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The Electronic Umbilical Cord

texting_on_m1082022Remember your college days when on Sunday nights you called home? Except for health or money emergencies that was the extent of your contact with the parents: once a week.

Not anymore. First it was cell phones and now texting and BlackBerry messaging have replaced that weekly call…and replaced it and replaced it.

Texting has become an  “electronic tether,” according to Middlebury College Psychology Prof. Barbara Hofer.  In a study she conducted at Middlebury College and the University of Michigan Prof. Hofer found that college students text, phone and email their parents an average of 13 times a week.

While parents may be delighted to hear so often from their adult children, Prof. Hoffer finds that all that electronic handholding  often counterproductive, especially for college freshmen.  The first year is the time when they should be learning to make their own decisions about such pressing matters as roommates and laundry and what classes to take, not constantly texting mom to find out what she thinks. .

Apparently texting parents does not end after the student makes it successfully through freshman year.  A recent class discussion among NYU juniors and seniors got lively when the topic of texting came up.  Many students admitted that they text and talk to parents—mostly moms—several times a day. What do they text about?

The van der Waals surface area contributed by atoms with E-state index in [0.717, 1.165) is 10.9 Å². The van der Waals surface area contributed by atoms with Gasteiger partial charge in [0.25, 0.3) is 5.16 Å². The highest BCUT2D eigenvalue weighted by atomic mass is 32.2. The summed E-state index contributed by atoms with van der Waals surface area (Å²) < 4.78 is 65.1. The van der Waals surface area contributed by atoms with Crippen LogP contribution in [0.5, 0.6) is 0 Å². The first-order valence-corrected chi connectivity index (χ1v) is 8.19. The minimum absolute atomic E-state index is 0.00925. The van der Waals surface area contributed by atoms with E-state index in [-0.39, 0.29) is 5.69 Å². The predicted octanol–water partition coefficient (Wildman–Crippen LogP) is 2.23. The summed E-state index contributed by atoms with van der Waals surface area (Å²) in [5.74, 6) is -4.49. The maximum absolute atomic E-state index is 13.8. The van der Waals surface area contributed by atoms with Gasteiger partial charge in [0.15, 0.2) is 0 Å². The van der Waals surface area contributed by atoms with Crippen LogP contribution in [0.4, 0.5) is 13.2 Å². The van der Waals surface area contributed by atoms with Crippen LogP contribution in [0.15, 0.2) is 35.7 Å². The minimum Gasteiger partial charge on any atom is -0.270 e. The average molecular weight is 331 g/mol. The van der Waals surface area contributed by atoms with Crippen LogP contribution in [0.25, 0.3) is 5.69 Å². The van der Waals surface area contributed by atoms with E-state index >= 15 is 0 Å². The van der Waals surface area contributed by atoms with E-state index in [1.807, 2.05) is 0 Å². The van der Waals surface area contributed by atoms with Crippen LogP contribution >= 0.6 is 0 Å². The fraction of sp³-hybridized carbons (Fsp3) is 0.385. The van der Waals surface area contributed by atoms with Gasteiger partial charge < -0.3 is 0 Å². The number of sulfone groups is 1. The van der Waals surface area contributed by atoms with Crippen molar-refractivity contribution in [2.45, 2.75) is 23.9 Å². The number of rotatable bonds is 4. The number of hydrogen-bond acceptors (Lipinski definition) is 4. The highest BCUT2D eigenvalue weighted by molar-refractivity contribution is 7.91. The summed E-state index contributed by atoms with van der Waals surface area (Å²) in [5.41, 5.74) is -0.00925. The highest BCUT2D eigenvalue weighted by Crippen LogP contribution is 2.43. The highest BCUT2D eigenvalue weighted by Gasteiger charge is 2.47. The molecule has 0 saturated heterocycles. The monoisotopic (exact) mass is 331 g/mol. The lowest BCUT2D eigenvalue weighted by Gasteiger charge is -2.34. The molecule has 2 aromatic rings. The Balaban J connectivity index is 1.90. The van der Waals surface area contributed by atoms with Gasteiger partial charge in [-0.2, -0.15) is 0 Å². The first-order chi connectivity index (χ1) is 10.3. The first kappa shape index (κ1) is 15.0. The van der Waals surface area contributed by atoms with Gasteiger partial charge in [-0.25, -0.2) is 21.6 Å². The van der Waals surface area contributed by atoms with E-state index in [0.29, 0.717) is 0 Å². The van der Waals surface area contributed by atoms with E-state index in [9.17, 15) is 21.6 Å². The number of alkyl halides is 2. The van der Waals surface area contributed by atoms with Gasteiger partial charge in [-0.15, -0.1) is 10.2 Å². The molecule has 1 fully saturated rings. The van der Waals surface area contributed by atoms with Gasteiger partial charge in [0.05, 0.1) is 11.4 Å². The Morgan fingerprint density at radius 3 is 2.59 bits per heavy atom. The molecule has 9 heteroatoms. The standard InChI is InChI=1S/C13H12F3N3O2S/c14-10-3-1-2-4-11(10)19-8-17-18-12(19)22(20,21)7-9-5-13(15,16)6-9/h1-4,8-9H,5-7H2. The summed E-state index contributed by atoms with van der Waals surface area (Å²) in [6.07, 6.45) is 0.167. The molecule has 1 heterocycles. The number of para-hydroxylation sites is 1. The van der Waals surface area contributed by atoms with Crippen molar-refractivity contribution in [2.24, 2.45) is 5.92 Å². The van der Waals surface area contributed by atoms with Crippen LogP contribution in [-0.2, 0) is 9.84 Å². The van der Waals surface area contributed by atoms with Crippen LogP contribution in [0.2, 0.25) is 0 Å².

“My mother texts all the time asking questions like ‘Did you go to the gym today?’”

“My mom texts just to see what I am doing.”

“If I don’t answer the cell phone my mom texts to see if I am okay.”

So is all this texting a good thing or bad? The students were unsure, and were resigned that there was no way to stop parents texting short of turning off the phone–and they certainly weren’t going to do that! Several students preferred texting to talking on their phones as it was less intrusive and took less time.

Of course texting doesn’t end at college graduation.  Many of us have found that our adult children don’t check the voice mail on their cell phones. (Forget land lines, they don’t have them.) So we are forced to text them just to stay in contact.

And surprise, they actually do answer, usually right away.  I suspect one reasons adult children, in particular sons, readily reply is that no one knows they are texting you.  He could be texting a friend or girl for all anyone knows.  Girls are more likely to admit “It’s my mother again,” accompanied, not too often we hope, with a roll of the eyes.

Comments on this entry are closed.

  • Walt October 15, 2009, 11:41 am

    I am a stay-at-home father and have been so for nearly 20 years. The so called “electronic tether” is an inexpensive way of communicating with adult children without the need to talk to them every day. I have triplet boys, all away at college and they make the majority of their decisions on their own. Texting is a simple way of reassuring parents that things are tolerable. We want them to have a good college experience without interference. There comes a time when trust has to over ride suspicion.

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